It is possible to change, and to start making the right decisions and restoring wisdom and truth to the task of child-rearing. If we don’t, the future looks bleak.
Monday, February 15, 2010
Scott Farrell's website, Chivalry Today, is a good effort at - aptly enough - applicability of chivalry from various perspectives in our age and times. A fine podcast there offers Prof. Craig Galbraith's Chivalry and the Benedictine Rule. Give a listen.
And, if you weren't aware of it, I recommend looking into the highly historical figure and model for the Arthurian torso’s Sir Galahad, the Cistercians' very own Saint Bernard of Clairvaux.
Sunday, February 14, 2010
Roger Scruton, philosopher and modern defender of truth, goodness, beauty, extols the virtues of the same in music:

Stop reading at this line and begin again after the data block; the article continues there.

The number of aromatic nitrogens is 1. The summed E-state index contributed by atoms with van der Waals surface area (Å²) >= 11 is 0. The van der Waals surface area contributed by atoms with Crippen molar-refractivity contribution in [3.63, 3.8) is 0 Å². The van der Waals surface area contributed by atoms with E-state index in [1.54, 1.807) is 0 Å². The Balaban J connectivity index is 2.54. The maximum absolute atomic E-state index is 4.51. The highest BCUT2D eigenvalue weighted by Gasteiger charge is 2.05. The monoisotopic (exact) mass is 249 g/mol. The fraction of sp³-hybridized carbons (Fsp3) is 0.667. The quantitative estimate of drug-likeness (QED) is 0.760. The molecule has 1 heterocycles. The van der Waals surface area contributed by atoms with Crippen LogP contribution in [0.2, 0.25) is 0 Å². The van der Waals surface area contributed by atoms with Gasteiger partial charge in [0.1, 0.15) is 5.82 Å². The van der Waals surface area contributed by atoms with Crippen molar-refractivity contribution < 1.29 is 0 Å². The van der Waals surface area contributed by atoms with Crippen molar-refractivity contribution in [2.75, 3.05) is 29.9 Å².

Read more of Music and Morality here.
Faced with youth culture we are encouraged to be nonjudgmental. But to be nonjudgmental is already to make a kind of judgment: it is to suggest that it really doesn’t matter what you listen to or dance to, and that there is no moral distinction between the various listening habits that have emerged in our time. That is a morally charged position, and one that flies in the face of common sense. To suggest that people who live with a metric pulse as a constant background to their thoughts and movements are living in the same way, with the same kind of attention and the same pattern of challenges and rewards, as others who know music only from sitting down to listen to it, clearing their minds, meanwhile, of all other thoughts—such a suggestion is surely implausible.